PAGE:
To make a new manuscript, a monk had to obtain a book to copy. He might travel quite a distance to borrow one from another monastery, and even stay there to do his copying. Scribes worked in a writing room called a scriptorium. Sometimes the same person was both scribe and illustrator, but not necessarily. One monk might do the writing and another the illuminating.
After the twelfth century, monks were no longer the only scribes. The rise of universities and the middle class created a demand for books, and book production became a way to make money. Making illuminated manuscripts became a business conducted in cities. A person who wanted a book would order it through a bookseller, who hired scribes and illuminators to do the work.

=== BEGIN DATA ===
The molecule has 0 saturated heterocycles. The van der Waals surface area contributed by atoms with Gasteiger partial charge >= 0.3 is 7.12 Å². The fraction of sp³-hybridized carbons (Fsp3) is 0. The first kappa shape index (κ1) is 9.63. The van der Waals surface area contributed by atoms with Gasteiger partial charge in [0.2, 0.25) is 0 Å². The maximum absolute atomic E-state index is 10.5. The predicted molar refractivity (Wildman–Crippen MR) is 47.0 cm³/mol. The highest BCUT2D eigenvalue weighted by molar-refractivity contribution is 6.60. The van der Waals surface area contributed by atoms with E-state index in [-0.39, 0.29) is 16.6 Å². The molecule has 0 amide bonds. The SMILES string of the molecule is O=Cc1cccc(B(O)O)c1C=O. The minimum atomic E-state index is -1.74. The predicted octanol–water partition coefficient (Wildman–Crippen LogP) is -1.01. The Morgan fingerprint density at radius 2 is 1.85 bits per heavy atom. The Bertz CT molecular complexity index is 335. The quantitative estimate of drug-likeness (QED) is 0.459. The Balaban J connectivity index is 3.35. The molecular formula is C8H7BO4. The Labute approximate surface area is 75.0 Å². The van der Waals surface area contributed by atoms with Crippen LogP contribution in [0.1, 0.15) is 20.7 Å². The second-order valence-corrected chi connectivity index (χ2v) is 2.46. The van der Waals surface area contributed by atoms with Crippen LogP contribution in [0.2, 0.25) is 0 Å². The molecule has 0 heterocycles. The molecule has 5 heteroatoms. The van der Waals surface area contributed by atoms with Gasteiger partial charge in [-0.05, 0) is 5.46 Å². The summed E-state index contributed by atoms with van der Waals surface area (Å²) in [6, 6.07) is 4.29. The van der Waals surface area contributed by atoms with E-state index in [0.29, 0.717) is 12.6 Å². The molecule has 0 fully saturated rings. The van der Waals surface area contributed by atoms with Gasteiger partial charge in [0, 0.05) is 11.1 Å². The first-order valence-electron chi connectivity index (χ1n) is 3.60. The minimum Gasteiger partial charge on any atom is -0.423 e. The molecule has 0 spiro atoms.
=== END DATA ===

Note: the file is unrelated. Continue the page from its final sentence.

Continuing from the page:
The artist for this manuscript, Bonaventura a Montepulciano, signed and dated this work at the lower frame of the miniature
A closer look at the signature.
This painting shows a cardinal writing in his study.
Manuscripts were written on either vellum (calf skin) or parchment (sheep or goat skin). The skins were cleaned, stretched, scraped, and whitened with chalk to provide bright, strong, and smooth pages for writing.
Before starting to copy a text, the scribe marked the margins of the page and ruled lines to write on. Then he began, writing in ink with a quill pen made from a goose or swan feather. The lines of text were fairly short, usually no more than four to nine words each. Most scribes knew several writing styles, and a person commissioning a book could select the lettering style.